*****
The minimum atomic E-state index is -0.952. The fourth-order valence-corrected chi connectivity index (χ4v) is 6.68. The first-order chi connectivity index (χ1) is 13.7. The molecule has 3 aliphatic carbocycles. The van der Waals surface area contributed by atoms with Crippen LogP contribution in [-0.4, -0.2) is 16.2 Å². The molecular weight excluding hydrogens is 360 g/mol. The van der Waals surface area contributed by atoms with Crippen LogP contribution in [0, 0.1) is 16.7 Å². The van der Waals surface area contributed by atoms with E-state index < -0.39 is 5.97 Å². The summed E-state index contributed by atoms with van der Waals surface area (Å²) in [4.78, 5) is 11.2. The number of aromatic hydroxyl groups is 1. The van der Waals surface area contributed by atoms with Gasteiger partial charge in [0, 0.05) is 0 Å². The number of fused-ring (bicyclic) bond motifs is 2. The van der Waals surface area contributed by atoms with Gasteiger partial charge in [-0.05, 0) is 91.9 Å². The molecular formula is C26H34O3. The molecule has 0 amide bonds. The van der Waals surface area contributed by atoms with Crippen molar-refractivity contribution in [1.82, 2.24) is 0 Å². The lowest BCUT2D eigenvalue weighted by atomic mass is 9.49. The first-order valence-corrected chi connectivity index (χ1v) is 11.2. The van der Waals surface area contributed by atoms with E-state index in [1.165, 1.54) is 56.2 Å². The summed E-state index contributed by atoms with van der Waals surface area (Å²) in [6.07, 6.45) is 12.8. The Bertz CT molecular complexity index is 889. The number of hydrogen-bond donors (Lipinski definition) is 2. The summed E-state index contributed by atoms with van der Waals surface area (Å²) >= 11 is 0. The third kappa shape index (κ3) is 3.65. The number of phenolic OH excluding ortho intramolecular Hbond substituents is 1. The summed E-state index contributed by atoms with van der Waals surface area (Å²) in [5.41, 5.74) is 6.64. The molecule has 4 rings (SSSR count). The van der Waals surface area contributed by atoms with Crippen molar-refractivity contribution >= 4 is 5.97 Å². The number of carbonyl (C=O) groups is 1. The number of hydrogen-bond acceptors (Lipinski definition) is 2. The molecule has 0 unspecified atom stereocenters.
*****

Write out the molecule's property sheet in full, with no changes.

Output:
The minimum atomic E-state index is -0.952. The fourth-order valence-corrected chi connectivity index (χ4v) is 6.68. The first-order chi connectivity index (χ1) is 13.7. The molecule has 3 aliphatic carbocycles. The van der Waals surface area contributed by atoms with Crippen LogP contribution in [-0.4, -0.2) is 16.2 Å². The molecular weight excluding hydrogens is 360 g/mol. The van der Waals surface area contributed by atoms with Crippen LogP contribution in [0, 0.1) is 16.7 Å². The van der Waals surface area contributed by atoms with E-state index < -0.39 is 5.97 Å². The summed E-state index contributed by atoms with van der Waals surface area (Å²) in [4.78, 5) is 11.2. The number of aromatic hydroxyl groups is 1. The van der Waals surface area contributed by atoms with Gasteiger partial charge in [0, 0.05) is 0 Å². The number of fused-ring (bicyclic) bond motifs is 2. The van der Waals surface area contributed by atoms with Gasteiger partial charge in [-0.05, 0) is 91.9 Å². The molecular formula is C26H34O3. The molecule has 0 amide bonds. The van der Waals surface area contributed by atoms with Crippen molar-refractivity contribution in [1.82, 2.24) is 0 Å². The lowest BCUT2D eigenvalue weighted by atomic mass is 9.49. The first-order valence-corrected chi connectivity index (χ1v) is 11.2. The van der Waals surface area contributed by atoms with E-state index in [1.165, 1.54) is 56.2 Å². The summed E-state index contributed by atoms with van der Waals surface area (Å²) in [6.07, 6.45) is 12.8. The Bertz CT molecular complexity index is 889. The number of hydrogen-bond donors (Lipinski definition) is 2. The summed E-state index contributed by atoms with van der Waals surface area (Å²) >= 11 is 0. The third kappa shape index (κ3) is 3.65. The number of phenolic OH excluding ortho intramolecular Hbond substituents is 1. The summed E-state index contributed by atoms with van der Waals surface area (Å²) in [5.41, 5.74) is 6.64. The molecule has 4 rings (SSSR count). The van der Waals surface area contributed by atoms with Crippen molar-refractivity contribution >= 4 is 5.97 Å². The number of carbonyl (C=O) groups is 1. The number of hydrogen-bond acceptors (Lipinski definition) is 2. The molecule has 0 unspecified atom stereocenters.